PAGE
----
What Are ADA Guidelines for Comfort Animals?

Published October 20, 2020

While service animals are protected federally by the Americans with Disabilities Act (ADA), the same can’t be said for emotional support animals, which are also called "comfort animals." They may serve similar purposes in that they benefit the owner in accessing businesses or services, but this is not recognized by federal laws and legislation. So, what rights do people have in owning a comfort animal compared to a service animal?

The ADA states that emotional support animals, comfort animals, and therapy dogs are not service animals under its definition. Other species of animals, whether wild or domestic, trained or untrained, aren’t considered service animals either. The work or tasks performed by a service animal must be directly related to the individual’s disability. While there are certain benefits to having a doctor’s note stating that a person needs an animal for emotional support, this alone doesn’t bestow service animal status.

However, there are laws that support your right to own an official emotional support animal if you have anxiety or other conditions, according to Service Dog Certifications.

Protections exist under the Fair Housing Act and the Air Carrier Access Act. The Fair Housing Act allows emotional support animals to live in designated housing facilities even when they have a no-pet policy or weight and breed restrictions. When traveling by air, you can fly with your comfort animal without being charged fees for baggage and carry-on related snafus. Airlines may even provide reasonable accommodations if the animal is very large. Currently, there are discussions surrounding emotional support animals on airplanes and the future of their status is unknown.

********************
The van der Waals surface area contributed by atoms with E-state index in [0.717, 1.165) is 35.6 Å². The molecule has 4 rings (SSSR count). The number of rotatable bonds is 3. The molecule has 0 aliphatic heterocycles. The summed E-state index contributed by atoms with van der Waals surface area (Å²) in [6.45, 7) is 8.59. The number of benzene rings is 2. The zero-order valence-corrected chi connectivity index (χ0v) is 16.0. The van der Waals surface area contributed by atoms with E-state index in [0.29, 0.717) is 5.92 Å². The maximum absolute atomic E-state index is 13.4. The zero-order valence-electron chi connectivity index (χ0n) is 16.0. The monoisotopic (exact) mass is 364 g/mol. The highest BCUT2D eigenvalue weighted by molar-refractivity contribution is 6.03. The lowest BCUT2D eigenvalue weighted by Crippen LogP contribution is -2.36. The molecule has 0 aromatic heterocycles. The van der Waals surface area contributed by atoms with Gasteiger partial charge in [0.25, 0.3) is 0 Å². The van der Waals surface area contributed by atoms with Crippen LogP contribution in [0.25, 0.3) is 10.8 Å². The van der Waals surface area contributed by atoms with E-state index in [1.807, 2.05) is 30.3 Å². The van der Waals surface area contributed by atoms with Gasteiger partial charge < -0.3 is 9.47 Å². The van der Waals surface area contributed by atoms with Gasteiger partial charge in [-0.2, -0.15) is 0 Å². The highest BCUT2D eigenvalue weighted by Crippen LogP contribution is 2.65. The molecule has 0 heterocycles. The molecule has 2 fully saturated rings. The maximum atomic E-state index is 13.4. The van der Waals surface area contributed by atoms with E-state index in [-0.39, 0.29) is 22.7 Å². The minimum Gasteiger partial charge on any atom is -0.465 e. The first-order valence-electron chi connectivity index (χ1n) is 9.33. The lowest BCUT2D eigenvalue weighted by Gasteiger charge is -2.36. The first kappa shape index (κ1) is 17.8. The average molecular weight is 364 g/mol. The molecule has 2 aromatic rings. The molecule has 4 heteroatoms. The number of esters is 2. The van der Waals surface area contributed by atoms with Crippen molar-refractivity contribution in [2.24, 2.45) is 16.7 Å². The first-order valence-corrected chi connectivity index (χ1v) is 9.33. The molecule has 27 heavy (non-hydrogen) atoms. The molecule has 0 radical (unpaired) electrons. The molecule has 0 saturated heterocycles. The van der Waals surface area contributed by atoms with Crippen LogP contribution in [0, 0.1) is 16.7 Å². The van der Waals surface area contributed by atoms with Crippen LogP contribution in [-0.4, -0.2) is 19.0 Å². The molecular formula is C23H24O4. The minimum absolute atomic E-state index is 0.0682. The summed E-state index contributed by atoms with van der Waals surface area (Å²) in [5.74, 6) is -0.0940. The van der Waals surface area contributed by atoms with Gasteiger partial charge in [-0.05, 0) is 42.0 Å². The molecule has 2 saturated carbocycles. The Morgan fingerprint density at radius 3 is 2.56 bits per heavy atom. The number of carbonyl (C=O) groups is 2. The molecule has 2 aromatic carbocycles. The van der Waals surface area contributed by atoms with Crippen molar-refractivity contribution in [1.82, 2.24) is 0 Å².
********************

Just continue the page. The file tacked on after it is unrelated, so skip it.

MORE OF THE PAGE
The rules aren’t so lenient in public places. The ADA law only covers service animals that are individually trained to perform a task that benefits the life of a handler with a disability. Comfort animals don’t receive the same treatment. So, while they may be legally allowed in apartments and airplanes, they may not be able to go, for example, into barbershops, movie theaters, restaurants, or schools.

If you want to use an emotional support animal, you are required by law to have an ESA (emotional support animal) letter that designates you as needing one, according to ESA Doctors. That means filling out a questionnaire, making a secure payment, and answering questions about what kind of animal you have or need. Then you must talk to a licensed medical professional to determine whether you meet the federal definition of a disability and whether you have a legitimate need to receive the ESA.

Sites such as ESA Doctors can even provide a therapist to speak to if you don’t have a primary doctor. Once you are confirmed and receive the letter – a process that usually takes a few days – you officially become the owner of a comfort animal.

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